I want each and every one of you to think of a choice that you have to make and assign it to the faces of this coin. Say for example, one can think, I will buy a car if it is heads. I will save the money for posterity if it is tails. *look around* Done? *Flip the coin and ignore it*
(Toastmaster, my dear toastmasters)
Life…is a series of choices.
I chose to do this speech today. You chose to sit and listen to it. Right now, you might have chosen to do something more interesting than listening to me in your head. Something like riding a purple unicorn over a rainbow in the never ever land. Nevertheless, it is a choice.
Most of us make a huge deal out of the choices that we have to make. But are we looking at them in the right light?
First of all we categorize them as big and small. “Should I buy a car or a plot of land” would be a big choice while “should I wear red or blue” will be a small choice.
We take small choices without actively thinking about it much. Because we assume the outcome of the small choices to be…well…small. But not all small choices will have small effects. Some small choices will in turn make way to other big and small choices that might even affect the entire planet.
Now some of you might be thinking; “Well, I ate bread and butter this morning. But I did not hear a tear in the fabric of the universe!” Yes, that is true.
But let us rewind time to 1908 and travel to Vienna, the world’s capital of art and music. Enter the Vienna Academy of Fine Arts and stand by the desk of the professor with a pile of potential student portfolios. He would take up a portfolio and choose whether to accept or reject the student. Accepted. Rejected. Rejected. Accepted. Rejected. A complex task no doubt; but as a choice, mundane and simple. Little did he know that one of the rejected students will work harder and one day become the director of the very school.
“Impressive. But not World changing” you might say.
Then how about this? One of the other students that he rejected took upon him, a very different path. A path that would alter the lives of millions. A path that have shaped the world. A path of fire and destruction. That day…the professor rejected the art school application of young Adolf Hitler. A simple choice changed the course of history for ever.
So no point in categorizing choices on the perceived size since we really do not know what the cascading impact will be.
Sometimes we take choices after thinking about it for ages. Sometimes we weigh pros and cons and plan for perfection. But sometimes these well thought for choices go wrong. How many of you are familiar with Robert Burns’ famous poem “To a mouse”? *look around*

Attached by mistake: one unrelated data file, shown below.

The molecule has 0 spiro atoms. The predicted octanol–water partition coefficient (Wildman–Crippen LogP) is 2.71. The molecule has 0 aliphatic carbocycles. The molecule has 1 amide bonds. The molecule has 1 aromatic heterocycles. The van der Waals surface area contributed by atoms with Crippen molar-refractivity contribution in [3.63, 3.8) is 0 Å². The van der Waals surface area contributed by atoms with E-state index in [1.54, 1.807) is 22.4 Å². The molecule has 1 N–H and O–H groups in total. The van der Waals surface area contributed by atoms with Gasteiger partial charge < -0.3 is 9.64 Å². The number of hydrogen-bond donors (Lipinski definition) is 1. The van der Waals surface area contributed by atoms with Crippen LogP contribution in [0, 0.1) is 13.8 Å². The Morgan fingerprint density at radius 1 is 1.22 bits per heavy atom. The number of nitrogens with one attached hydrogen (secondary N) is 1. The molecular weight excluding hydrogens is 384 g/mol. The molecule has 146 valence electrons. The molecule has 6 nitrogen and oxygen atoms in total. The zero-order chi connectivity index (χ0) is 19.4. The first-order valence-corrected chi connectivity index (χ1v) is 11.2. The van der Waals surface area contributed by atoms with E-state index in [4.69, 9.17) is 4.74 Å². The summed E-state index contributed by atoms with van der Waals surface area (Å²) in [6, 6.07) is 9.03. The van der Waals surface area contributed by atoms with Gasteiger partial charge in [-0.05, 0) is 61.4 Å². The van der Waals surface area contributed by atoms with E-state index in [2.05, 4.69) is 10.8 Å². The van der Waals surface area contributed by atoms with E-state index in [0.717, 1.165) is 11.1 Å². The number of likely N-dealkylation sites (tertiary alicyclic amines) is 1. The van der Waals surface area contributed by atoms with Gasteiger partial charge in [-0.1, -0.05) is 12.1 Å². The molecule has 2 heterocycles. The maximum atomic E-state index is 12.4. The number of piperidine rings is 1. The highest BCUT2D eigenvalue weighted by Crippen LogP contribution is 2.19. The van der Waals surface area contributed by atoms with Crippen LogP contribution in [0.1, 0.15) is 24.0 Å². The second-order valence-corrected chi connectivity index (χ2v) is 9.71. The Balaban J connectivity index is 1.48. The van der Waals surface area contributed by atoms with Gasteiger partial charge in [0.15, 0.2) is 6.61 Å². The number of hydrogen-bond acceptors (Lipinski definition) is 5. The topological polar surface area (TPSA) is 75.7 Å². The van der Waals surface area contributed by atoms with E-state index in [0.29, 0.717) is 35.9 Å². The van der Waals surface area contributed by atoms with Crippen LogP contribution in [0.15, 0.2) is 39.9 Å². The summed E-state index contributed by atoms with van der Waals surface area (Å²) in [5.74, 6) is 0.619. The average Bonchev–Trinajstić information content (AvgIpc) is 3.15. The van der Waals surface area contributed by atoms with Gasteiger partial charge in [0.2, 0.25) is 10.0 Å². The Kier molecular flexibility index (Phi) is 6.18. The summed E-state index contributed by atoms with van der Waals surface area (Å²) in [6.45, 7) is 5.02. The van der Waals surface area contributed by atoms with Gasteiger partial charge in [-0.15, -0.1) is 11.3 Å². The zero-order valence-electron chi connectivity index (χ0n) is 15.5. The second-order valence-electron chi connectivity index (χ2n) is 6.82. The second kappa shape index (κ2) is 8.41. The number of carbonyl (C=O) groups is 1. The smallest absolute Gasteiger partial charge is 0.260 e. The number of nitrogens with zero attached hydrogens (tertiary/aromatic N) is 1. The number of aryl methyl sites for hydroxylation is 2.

The story goes as this; Robert Burns was ploughing his field when suddenly a small nest of a mouse was broken by his equipment. It was obvious that the mouse, seeing that the winter is coming and that Burns’ field was unused for a while, thought it best to make a nest there. Burns muses that it must have laboured, as it can, for long days to build a nice home out of leaves and stubble even forgoing meals. Now with the nest broken and all the plans and foresight in vain, Burns tells the mouse, “The best laid schemes of mice and men Go often awry, And leave us nothing but grief and pain, For promised joy”. In simple words, it means that no matter if you are a mouse or a human, your well thought out options might still go horribly, horribly wrong. I believe everyone in the house would agree on that out of experience.
Let’s look at this in a different light and let me ask you, what IS a choice? More importantly is there such a thing as making a choice? *look around*
No. I am not losing my mind.
Guy Debord said, “Behind the masks of total choice, different forms of the same alienation confront each other.” In simpler terms, most that you perceive as choices are but the same decision with minor variances. Literary the two faces of the same coin. As such, picking one over other might not alter the outcome and thereby you might end up at the same place. More oft than not you are asked to choose the lesser of the two evils. But the truth remains that you are selecting an evil nonetheless.
So if we cannot predict how important a choice is or whether our critical thinking will always bring about the desired result, AND if we cannot always guarantee that outcomes are distinct, *pause* what are we to do? In other words what are we to do when logic is to no avail?
Let us come back to the coin that I flipped and ignored. *show new coin* When the coin was in the air, what was on your mind? Was there a small voice saying; “Let it be tails, let it be tails” or “Let it be heads, let it be heads”? *look around*
Why do you think that happens?
It happens because even though you think that you are unsure and you need to make a conscious “choice”, deep down you have already taken a decision and now you are rooting for that end!
So this is what I have to tell you. Next time you have to make a difficult choice, flip a coin *Flip the coin* and ignore it. For when the coin is in the air, in your heart, you’d know what you want to do.
(Over to you toastmaster)